Earlier this week Matthias Pfefferle released an update of the Sempress theme I use as a basis for this site. I clicked install in my WordPress dashboard, and then my site became unreachable. I mentioned it in the IndieWeb IRC/Slack channel for WordPress and Matthias kindly offered help in figuring out the issue. He found a small mistake on his side, which he quickly corrected and updated, and he spotted a few differences between my child theme and his original. But it didn’t solve the issue. So I left my child theme turned off, and ran Sempress proper, with the idea I would make time to compare my child theme alterations with the original later in the week. Then I slept on it and the next morning I woke up with the notion that I had changed some function in the original Sempress theme, for my child theme to work.

That turned out to be the issue. I copied and tweaked a function, that then in the original Sempress file should be wrapped in a conditional statement that checks if that function isn’t already loaded (as the child theme gets loaded first, then the theme). When a function gets loaded twice it causes a clash. Precisely that function isn’t wrapped by default in a check if it already exists. So I added if (!function_exists(sempress_customize_css)): and all was well again.

Unlike last time, this time I documented that I need to do this after an update of the Sempress theme. (Or suggest a change to the original.)

My blog archive prompts me that today it is 13 years ago that I stopped hosting this site on a PC under my desk, and moved it to a webhoster, the same one it is hosted with today. I had an internetprovider that gave me a fixed IP and I had a double ISDN line at home since 1997. The ISDN lines were provided by my then employer, so I could work remotely (he was ahead of his time, my second employer in contrast argued with me whether I really needed an e-mail address at work 😉 ) One ISDN line I used as internet connection, plugged into my PC which doubled as a webserver. In 2002 we switched from ISDN to ADSL, which had better bandwidth at 6MB, albeit asymmetrical. Over time it got less reliable though and my site at times was unreachable, so in 2007 I switched it over to a hoster.

In 2010 glass fibre reached us, upping bandwidth at home to 100MB, then 500MB and then 1GB, all symmetrical. That would have been an opportunity to run a webserver at home again, but by then I used laptops only and didn’t have a machine I wanted to run 24/7.

These days however, back on a 1GB connection after a brief stint back to 500MB, and not just with one fixed IP address, but with a vast range allocated, it might be viable again to run a webserver from home again. Or multiple cheap ones, like Raspberry Pi’s. Maybe I should start with running an experimental one full time first.

This morning I wrote my 300th notion, the term I use for my permanent notes (it was on how the societal impacts of novel infrastructures change the scope and paths of your empathy). These notions I started writing from July 8th, so it took about two months. I hadn’t written almost any in the past week or two, and that felt uncomfortable. Thinking about it I realised I wasn’t going through my old presentations as much anymore, and just picking a presentation from the list helped me get back into it. Regularly those presentations contain 1 idea per slide, so they are a rich source. A second much used source are my existing blog posts. Each day I look at which postings I created on this date in the previous 17 years of this blog.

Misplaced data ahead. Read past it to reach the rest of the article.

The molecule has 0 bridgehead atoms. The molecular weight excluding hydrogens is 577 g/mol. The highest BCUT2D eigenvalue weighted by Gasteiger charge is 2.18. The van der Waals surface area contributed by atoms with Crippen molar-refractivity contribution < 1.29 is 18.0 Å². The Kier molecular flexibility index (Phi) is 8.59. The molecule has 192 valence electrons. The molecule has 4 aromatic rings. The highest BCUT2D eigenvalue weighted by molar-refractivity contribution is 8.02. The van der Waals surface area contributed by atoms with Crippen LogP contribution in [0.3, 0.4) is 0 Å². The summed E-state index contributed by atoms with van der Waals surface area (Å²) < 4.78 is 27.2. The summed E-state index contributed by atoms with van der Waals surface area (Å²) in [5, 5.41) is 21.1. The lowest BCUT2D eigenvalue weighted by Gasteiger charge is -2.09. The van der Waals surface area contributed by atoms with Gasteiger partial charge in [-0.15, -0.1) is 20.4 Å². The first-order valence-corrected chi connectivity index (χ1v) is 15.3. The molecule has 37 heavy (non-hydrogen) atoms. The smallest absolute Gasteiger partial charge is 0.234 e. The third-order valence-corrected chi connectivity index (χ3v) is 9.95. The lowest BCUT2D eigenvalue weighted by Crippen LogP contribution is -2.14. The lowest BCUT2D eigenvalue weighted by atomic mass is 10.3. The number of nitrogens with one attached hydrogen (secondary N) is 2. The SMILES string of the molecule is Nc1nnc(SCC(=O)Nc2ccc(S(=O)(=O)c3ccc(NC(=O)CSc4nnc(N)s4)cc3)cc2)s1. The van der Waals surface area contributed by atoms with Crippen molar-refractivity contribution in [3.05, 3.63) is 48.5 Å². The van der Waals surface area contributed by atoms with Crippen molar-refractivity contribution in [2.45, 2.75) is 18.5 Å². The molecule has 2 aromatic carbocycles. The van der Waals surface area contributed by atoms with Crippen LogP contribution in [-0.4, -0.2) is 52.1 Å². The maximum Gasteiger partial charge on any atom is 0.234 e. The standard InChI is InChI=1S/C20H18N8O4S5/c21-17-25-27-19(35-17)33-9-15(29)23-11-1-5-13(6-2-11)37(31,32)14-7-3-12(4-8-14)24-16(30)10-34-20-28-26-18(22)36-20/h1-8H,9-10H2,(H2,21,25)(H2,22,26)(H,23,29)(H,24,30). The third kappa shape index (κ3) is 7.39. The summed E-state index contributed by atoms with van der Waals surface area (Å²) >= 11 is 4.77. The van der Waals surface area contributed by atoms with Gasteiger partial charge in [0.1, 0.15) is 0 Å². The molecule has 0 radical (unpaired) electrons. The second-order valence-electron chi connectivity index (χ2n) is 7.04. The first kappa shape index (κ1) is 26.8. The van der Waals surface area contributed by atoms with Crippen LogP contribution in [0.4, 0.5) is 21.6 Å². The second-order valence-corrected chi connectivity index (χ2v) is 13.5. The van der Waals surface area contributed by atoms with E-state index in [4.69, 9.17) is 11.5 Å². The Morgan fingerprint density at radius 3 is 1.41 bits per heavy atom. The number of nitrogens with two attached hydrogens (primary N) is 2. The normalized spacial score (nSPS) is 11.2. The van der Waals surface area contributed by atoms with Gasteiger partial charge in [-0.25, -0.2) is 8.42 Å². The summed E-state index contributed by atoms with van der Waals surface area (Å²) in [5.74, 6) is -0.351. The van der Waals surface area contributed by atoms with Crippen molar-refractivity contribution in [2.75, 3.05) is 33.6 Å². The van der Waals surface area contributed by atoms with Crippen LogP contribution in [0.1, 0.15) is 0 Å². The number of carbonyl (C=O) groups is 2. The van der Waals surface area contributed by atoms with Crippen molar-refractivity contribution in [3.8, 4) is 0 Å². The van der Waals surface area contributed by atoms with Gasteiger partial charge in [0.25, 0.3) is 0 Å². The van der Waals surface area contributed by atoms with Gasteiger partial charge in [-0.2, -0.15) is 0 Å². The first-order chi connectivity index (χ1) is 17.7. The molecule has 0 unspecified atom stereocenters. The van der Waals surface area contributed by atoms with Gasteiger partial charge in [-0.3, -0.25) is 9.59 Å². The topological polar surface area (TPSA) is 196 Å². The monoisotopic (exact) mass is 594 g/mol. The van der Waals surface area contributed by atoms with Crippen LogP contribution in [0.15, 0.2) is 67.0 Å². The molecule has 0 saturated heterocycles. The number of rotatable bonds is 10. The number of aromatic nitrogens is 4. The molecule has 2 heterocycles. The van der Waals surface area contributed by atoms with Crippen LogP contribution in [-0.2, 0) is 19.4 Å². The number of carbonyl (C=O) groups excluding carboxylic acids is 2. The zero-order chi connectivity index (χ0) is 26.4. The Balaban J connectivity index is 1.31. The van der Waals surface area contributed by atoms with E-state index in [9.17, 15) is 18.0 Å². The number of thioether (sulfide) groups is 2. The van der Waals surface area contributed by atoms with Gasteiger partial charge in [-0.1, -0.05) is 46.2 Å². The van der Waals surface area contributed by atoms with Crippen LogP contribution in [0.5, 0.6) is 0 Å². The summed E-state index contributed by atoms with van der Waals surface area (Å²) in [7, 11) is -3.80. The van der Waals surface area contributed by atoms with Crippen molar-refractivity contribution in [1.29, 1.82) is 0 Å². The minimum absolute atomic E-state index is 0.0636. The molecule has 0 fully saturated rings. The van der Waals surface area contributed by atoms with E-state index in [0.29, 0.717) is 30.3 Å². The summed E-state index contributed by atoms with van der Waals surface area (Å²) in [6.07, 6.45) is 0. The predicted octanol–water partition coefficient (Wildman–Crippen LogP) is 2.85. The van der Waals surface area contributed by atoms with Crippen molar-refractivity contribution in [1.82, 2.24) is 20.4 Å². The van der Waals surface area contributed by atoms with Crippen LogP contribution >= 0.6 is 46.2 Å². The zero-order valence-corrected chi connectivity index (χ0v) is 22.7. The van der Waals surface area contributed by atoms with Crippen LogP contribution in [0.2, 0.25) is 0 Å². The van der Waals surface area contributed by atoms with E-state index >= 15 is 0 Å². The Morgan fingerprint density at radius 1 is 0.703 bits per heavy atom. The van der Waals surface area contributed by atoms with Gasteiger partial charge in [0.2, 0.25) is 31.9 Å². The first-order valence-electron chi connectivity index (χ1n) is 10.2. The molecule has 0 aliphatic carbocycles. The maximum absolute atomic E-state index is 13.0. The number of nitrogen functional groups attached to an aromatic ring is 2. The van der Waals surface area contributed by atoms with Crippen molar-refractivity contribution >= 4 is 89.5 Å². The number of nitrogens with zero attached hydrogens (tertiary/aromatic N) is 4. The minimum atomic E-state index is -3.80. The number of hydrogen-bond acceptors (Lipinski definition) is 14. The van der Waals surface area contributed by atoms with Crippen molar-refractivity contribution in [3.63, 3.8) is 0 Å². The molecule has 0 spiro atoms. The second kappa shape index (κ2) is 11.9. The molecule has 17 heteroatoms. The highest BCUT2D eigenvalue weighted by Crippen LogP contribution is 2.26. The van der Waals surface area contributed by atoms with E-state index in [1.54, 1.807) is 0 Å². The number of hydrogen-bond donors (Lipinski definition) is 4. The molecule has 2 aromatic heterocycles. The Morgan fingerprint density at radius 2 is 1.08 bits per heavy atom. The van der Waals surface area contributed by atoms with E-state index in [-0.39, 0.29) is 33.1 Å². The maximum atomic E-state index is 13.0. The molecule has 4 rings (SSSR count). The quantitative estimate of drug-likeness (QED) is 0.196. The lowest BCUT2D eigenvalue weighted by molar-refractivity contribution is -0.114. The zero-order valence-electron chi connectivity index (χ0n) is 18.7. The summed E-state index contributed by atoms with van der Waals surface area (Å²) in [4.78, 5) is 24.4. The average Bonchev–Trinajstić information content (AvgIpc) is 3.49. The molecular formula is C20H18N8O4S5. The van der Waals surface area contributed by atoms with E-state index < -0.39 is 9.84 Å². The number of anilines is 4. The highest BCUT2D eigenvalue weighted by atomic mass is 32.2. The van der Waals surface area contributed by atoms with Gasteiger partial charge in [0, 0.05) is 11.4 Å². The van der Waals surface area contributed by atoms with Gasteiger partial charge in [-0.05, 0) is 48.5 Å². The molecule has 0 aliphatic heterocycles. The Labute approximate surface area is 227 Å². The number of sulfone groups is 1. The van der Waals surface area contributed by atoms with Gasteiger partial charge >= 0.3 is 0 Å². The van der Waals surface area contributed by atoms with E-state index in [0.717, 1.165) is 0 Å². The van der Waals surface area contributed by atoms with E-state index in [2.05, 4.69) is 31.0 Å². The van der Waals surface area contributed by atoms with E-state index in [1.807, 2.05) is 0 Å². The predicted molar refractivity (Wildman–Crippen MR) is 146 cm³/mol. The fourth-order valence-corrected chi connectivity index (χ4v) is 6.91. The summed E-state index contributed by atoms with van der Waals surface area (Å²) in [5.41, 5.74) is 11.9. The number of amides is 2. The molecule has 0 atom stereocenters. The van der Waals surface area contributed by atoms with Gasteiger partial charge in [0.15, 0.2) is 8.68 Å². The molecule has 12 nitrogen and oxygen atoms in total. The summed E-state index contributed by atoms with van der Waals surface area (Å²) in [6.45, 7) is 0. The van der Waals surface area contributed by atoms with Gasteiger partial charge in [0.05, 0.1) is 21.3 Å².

These first 300 notions are mostly my notions, the things that are core to my thinking about my own work, and the things I internalised over the past 25 years or so, of doing that work. Likely there will be a point where I’ve worked through most of my existing material, and new notions will come more from reading novel material, reading other people’s material. This will take more effort I expect, because I’d need to digest my reading and think about it before lifting out the bits I want to keep. That’s different from what is now basically transcribing my slides or my old blogposts. Likely it will need a slightly different process, with more notes in the process of turning into notions in parallel.

Via Roland Tanglao I came across Greg Wilson’s posting on making governance discoverable and providing basic documentation, of a community of contributors to open source projects. It coincides with discussing documenting precisely such key and elemental things for my company, to have a better on-ramp for new team members as well as provide colleagues with better agency to do things themselves. It also reminds me of how Basecamp documents and describes their preferred modes of communication (asynchronous long form being the default), and it triggered some ideas on how to better engage the existing community and new networks around the NGO I chair.

I am coming around to the notion that I may also want to stop using Things for keeping track of tasks, and do it through markdown text files, similarly to getting out of Evernote. There was a time I always did such things in straightforward text files. Being able to do so again but now with a much better way of viewing and navigating such text files and the connections between them (using Obsidian as a viewer for now), makes it easy to ‘revert’ to my old ways so to speak.

(This doesn’t say anything about Things, which is a beautiful tool, that I have been using ever since I became aware of the Cultured Code company in 2008.)